It was a very happy accident. I was in a band called Tubeway Army and we were a three-piece punk band. We went into a studio to make a record and we had three days to go and make it, which was the punk songs we were playing live. I went to the studio, never having seen a synthesizer before, and round the corner was a thing called a Minimoog which was quite a famous synthesizer. It was supposed to be collected by a hire company because somebody had rented it the day before and theyíd forgotten about it. They never turned up so I started using it all day for this first day and I just loved it; I didnít know much about them but I was having fun working it out and thought these amazing noises were coming out of this thing. I just thought it was the best thing I had ever heard.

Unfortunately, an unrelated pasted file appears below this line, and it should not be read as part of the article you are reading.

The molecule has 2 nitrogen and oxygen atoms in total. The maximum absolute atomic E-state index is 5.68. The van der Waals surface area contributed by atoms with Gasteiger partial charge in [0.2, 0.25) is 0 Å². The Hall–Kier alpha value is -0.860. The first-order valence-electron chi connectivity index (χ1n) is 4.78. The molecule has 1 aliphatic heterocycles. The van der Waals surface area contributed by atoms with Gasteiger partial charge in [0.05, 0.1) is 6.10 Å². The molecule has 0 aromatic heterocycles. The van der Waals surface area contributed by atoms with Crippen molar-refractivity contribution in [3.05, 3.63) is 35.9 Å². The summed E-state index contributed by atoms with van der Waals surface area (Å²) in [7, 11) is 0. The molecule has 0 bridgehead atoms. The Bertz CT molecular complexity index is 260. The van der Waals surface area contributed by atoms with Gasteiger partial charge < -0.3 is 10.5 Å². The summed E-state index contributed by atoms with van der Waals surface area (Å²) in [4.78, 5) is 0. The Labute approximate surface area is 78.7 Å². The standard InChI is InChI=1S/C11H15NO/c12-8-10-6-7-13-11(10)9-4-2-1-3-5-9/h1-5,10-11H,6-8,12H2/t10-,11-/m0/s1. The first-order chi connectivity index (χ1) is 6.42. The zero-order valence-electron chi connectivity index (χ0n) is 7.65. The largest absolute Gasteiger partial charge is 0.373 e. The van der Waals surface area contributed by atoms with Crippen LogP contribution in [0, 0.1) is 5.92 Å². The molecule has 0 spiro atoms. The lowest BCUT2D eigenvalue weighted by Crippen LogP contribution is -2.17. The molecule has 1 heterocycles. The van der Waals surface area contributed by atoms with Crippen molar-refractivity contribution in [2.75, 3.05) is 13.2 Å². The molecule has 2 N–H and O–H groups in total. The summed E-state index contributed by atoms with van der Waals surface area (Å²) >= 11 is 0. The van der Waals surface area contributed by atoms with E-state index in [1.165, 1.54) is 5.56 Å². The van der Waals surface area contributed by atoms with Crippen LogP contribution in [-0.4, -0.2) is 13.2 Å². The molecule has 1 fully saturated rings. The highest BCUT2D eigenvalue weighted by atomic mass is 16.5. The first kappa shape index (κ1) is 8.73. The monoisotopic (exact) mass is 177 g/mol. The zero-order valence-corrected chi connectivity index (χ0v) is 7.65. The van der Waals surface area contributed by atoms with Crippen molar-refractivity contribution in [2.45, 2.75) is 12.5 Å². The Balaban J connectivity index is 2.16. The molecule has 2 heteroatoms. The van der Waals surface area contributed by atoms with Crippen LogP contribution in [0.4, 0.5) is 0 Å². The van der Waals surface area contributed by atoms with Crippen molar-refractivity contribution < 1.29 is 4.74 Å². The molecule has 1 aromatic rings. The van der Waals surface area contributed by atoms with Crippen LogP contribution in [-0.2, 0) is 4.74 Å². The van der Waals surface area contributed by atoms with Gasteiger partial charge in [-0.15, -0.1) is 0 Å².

I went to the record company and told them Iíd found this synthesizer thing which was amazing and this was what I wanted to use for the future and so all those punk songs are going to be electronic punk songs, and I donít want to be in a band anymore, I want to be a solo artist. I thought I had found something really special! The record company were really unhappy to be honest, they didnít get it at all, they wanted a punk band and thatís it. Luckily for me they didnít have any money so they couldnít afford to send me back into the studio because Iíd blown the budget. So they released it and it did a lot better than they expected, so they let me go back into the studio and make another album. So I went back into the studio and made another album. And then we had a single from this album that went to number one, so I went from having never seen a synthesizer before to becoming the Ďnumber one expert on synthesizersí in the UK. I had a number one electronic album and people were talking about me being an electronic expert and all that, and Iíd only spent about eight hours with a synthesizer because I couldnít afford to buy one. I had the one that was left behind in the studio that first day, and we could only afford to rent one again for one more day when I made the second album, so I didnít know much about it at all. In those early days people would ask me questions about synthesizers and programming and I didnít know what they were talking about, and yet I was supposed to be a champion of this sound.